Our aim is to be the first point of reference for business leaders faced with challenges of supply chain performance improvement.


We use a combination of our understanding of the way supply chains work in a business context, link that to mathematical modelling and throw in a healthy degree of challenge, so that you can look at the trade-offs in your supply chain and chart a new direction. 


Combined with quantitative risk analysis, we enable you to test decisions and evaluate the risk and reward associated with those decisions. 


Finally, when you are ready, we stress test the design so you understand its limitations so that you have the confidence to take far reaching, strategic decisions for the benefit of your business.

Getting it "right".

Someone from P&G once said, “80% of the cost of the supply chain is set by the design, but we spend about 80% of our time trying to fix it once it’s built.” Now of course, no one wants to make major structural change to their supply chain frequently, so getting it “right” is vitally important.


So what is “right?”


Supply chain professionals often talk about “right” in terms of customer service, flexibility, inventory levels, cost or gross capital employed. What they are striving to define is value. Value is a measure of functionality divided by cost. This is the fundamental trade off.


Functionality is measured in terms of:

  • Customer Service. Although there are many definitions of customer service, in the context of supply chain design, our definition is, “the on-time, in-full delivery of products to customers.” Although “in-full” is definitive, “on-time” is a value agreed between the customer and the supplier. Differentiating customers based on delivery time gives the supplier a degree freedom to manage the supply chain and reduce inventory and cost.

  • Flexibility. Generally for flexibility we talk about “range” and “response.” Range covers maximum and minimum values, while response covers the speed at which the supply chain can react. Range and response are relevant to volume, mix and the introduction of new products. There is a clear trade-off between flexibility and cost and inventory. This determines the supply chain design bandwidth. In many cases flexibility has been built into individual nodes within the supply chain without considering the opportunities which are available from say international sourcing. So does a deodorant business with a factory in the northern hemisphere and another in the southern hemisphere both need to cope independently with seasonality i.e. volume flexibility or could it deploy International Sourcing?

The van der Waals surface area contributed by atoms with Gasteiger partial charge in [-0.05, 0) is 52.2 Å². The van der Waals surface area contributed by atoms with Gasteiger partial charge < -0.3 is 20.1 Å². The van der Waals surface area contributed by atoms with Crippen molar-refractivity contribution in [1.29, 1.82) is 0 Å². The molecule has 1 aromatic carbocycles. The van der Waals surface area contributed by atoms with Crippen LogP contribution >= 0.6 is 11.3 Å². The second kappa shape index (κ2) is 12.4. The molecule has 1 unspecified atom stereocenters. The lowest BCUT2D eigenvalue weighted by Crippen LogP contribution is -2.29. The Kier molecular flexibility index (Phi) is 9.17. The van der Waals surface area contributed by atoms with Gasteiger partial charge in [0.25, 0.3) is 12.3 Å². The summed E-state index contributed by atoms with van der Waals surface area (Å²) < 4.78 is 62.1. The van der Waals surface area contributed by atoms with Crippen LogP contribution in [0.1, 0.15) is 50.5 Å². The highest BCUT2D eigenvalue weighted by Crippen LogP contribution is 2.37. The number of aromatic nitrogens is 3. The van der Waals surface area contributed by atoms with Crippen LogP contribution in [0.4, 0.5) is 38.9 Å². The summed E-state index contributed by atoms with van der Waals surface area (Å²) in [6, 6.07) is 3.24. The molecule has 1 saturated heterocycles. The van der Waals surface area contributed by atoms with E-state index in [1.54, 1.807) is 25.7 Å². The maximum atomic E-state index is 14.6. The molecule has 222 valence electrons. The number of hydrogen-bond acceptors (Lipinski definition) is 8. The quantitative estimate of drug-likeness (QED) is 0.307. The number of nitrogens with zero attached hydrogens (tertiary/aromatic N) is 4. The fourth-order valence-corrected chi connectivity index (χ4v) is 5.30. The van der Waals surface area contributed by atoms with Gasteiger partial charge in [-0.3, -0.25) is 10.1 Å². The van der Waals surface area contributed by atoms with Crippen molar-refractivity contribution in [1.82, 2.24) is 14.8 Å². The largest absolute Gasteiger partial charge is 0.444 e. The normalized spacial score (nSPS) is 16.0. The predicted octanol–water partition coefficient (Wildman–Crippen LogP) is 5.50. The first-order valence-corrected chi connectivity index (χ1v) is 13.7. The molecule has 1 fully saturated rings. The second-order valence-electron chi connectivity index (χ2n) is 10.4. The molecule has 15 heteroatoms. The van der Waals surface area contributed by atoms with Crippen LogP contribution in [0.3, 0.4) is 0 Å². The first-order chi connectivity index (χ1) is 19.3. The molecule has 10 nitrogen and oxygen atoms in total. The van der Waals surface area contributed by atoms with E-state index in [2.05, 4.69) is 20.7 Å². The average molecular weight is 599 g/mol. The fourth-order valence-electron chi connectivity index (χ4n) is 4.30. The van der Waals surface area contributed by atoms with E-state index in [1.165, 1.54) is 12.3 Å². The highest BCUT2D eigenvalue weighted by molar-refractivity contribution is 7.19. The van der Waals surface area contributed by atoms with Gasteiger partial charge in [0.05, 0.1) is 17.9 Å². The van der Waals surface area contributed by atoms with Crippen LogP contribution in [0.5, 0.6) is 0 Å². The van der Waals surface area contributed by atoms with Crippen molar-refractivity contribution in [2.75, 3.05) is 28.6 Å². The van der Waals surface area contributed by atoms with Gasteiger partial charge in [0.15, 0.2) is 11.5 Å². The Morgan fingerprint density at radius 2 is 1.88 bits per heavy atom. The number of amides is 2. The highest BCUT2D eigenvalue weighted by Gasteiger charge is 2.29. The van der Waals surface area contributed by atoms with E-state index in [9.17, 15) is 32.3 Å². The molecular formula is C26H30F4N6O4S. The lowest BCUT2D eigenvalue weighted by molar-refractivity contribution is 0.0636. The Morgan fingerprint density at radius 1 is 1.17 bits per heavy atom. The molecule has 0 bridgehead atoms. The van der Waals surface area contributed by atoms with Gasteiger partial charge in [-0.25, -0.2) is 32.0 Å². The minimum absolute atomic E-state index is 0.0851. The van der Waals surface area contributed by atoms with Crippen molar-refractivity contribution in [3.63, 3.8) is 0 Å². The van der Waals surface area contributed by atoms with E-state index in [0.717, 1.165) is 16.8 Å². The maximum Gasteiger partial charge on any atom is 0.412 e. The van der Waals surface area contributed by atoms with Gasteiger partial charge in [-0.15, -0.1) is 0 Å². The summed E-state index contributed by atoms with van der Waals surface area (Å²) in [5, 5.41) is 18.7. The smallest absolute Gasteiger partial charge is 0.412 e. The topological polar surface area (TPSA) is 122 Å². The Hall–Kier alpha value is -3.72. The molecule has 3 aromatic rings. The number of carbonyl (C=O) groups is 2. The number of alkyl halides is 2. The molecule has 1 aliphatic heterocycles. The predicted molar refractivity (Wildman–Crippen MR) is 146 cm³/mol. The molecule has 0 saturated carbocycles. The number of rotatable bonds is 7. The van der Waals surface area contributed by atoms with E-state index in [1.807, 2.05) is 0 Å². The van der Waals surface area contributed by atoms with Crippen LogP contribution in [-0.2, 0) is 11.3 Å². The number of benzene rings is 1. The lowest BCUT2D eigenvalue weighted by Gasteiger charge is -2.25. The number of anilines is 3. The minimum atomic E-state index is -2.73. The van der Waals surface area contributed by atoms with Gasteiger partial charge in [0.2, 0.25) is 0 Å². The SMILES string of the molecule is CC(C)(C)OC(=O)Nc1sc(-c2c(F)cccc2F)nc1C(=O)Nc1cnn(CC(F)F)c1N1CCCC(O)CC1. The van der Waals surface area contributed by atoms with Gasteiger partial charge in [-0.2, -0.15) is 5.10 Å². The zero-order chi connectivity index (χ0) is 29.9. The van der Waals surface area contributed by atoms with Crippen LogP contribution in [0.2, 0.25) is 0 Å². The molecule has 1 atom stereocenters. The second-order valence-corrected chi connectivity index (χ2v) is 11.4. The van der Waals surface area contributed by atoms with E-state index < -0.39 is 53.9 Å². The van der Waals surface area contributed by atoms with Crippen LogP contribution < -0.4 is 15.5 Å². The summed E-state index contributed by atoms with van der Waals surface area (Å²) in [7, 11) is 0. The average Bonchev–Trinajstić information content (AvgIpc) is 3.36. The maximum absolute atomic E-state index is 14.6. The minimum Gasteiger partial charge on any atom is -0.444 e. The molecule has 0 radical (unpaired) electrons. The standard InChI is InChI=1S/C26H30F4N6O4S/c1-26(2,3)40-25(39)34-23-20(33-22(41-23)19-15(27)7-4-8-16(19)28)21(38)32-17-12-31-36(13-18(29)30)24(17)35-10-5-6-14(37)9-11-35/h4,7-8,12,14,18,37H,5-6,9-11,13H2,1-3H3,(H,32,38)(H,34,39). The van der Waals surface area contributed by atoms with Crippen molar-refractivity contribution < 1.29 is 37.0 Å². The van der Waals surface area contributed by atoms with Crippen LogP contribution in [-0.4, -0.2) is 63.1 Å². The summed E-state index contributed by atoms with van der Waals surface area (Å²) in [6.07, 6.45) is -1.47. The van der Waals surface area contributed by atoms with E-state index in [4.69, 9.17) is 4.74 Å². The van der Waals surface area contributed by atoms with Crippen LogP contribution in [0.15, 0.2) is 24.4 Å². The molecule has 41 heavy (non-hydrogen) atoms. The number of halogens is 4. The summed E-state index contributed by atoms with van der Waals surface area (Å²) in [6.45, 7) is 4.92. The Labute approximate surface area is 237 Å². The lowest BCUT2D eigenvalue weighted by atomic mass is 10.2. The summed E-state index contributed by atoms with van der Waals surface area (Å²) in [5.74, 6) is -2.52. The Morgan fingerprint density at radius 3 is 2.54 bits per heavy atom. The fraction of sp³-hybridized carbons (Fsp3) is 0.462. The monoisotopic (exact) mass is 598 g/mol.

• Quality. Although in principle it is possible to trade off quality against cost, over the past twenty years or so in many markets this has become less of an option. Product quality at the point of sale, based on market place standards, is non-negotiable.

  • Environmental Impact. The environmental impact of the supply chain is generally set by company policy and is therefore non-negotiable. What does become important is minimising the impact on cost through supply chain design. For example, collaboration with other companies in distribution can have a dramatic impact both in terms of carbon footprint and cost.


Cost and gross capital employed (fixed and variable) are variables that emerge after the “right” functionality of the supply has been defined. However in some cases, cost can be a constraint in which case, part of the functionality of the supply chain may be compromised. In these circumstances, the risk that this compromise will have a significant impact on business performance needs to be assessed.

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